And then, once she’d learned of all the nobles present, and heard a little of those not present, came one of the more fun parts, where she got to tell them some of her plans. Plans to rebuild what had been lost over the last month of conflict, plans to expand the economy, plans to expand the Empire’s fleets. And to make it autonomous enough that she wouldn’t be too distracted while assisting in the rule of the Empire. And yet not autonomous enough that people could claim she didn’t rule, that she abandoned her duties to subordinates. Managing her estate while quashing a rebellion had been simple enough. Managing a whole planet… not so simple. She would have to delegate well. Feuseldt would have to delegate well.

She was returning to the head of the room when she whirled, lightsabers blazing to life just in time to block a blow from a violet double-bladed saber. She felt surprise roll through her, too rapidly to be checked. “Mother?”

Why now? What was she doing? She was forcing her final confrontation too soon, and then Akuliina would need to find someone to administer her father’s- her estate.

Everyone was watching. They had expected it even less than she had, and they were backing away rapidly – though her companions were edging forward. There was no need. She might not be an expert in politics, but she knew this ground.

Her mother was laughing softly. “I almost had you, darling. You know better than to let your guard down here.”

“You hardly had me,” Akuliina said, contemptuous. “You are no match for me.” She drove Mareet back, not yet striking to kill, but to dominate, intimidate, and her Darkness poured out of her, overpowering her mother’s sense. She hadn’t expected the challenges to her power to come so soon, and from so close. She should have. Her mother was probably trying to sacrifice herself to solidify Akuliina’s position with her court, in addition to forcing her hand in her inheritance. After all, if she could kill her own mother, who else was safe from her?

The lightsaber twirled and shimmered, leaving brilliant trails through the darkness. Akuliina took as wide a stance as she could in her dress, her guard impenetrable, preparing for the inevitable. “If I’m so easy, then destroy me!” her mother cried, breathing hard.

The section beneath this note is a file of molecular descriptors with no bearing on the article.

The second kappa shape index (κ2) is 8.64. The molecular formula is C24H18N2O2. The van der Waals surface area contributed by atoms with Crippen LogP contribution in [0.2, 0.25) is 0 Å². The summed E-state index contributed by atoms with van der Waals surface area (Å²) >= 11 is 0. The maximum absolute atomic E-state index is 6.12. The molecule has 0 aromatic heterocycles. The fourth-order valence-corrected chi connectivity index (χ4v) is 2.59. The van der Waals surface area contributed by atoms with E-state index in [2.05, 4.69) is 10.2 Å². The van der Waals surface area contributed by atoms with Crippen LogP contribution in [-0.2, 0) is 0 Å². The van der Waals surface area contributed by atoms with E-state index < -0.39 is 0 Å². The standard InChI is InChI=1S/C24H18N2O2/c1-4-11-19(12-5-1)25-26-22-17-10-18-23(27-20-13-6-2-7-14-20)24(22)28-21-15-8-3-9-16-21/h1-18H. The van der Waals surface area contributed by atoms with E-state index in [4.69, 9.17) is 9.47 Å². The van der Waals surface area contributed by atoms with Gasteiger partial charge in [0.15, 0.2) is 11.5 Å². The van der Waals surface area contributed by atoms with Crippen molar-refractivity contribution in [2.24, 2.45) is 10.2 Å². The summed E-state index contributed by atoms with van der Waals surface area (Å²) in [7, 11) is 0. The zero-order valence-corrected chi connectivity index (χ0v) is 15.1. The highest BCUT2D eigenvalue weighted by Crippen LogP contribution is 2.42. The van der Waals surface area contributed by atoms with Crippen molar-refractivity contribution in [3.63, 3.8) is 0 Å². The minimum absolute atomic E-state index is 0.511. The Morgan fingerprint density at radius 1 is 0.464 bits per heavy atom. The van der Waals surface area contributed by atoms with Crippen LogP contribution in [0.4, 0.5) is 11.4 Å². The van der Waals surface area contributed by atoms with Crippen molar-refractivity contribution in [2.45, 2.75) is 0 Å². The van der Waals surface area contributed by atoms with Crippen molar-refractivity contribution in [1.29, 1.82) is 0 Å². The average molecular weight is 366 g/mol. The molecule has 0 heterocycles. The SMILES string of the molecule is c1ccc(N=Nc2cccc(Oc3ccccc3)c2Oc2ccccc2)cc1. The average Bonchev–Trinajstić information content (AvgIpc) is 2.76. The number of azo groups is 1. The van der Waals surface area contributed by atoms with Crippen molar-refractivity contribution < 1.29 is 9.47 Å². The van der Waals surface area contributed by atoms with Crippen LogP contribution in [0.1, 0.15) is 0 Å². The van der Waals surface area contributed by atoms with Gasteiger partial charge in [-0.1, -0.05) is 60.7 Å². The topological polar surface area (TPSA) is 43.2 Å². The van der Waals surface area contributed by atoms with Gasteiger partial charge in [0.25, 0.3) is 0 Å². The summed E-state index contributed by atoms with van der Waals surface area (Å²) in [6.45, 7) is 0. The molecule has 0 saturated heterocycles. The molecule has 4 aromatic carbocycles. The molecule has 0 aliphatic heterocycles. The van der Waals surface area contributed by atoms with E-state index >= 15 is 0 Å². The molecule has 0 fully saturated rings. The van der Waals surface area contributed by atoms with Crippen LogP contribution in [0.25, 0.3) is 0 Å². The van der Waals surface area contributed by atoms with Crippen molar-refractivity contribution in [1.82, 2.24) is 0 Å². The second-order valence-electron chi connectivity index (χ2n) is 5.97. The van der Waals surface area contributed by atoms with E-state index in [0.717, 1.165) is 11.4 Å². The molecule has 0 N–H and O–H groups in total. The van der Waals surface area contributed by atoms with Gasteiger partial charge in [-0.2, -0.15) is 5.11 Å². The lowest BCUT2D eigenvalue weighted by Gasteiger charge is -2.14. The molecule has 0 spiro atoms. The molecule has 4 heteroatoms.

Akuliina set her face, steeling herself, then struck her mother’s guard aside and ran her through to the hilt.

Mareet Volkova made a tiny pained sound from behind locked teeth, dropping her lightsaber and holding her midriff. Akuliina waited a breath more to be certain the fight was gone from her, then dropped to her knees beside her, holding her as she collapsed to the ground, her life ebbing away from her swiftly. “Mother, you fool…”

“No, this is… this is right,” her mother breathed. “Now there will… be no excuses… no distractions – you will be the… Empire’s flame… as you were… born to be.”

Akuliina leaned in very close. “I had wished…” She dropped her voice to a near inaudible whisper. “I wish you could have met… my child.”

A faint smile blossomed on her mother’s lips. “That was… the last thing… that could make… me happy. Rule well, my daughter. Father and I will… watch you.”

Her head fell back, and her Force-sense faded completely.

She needed a moment – only a moment – to compose herself, then turned to the silent observers.

“And now,” she said, with a slightly twisted, triumphant smile, “let us commence the rebirth of Kuat.”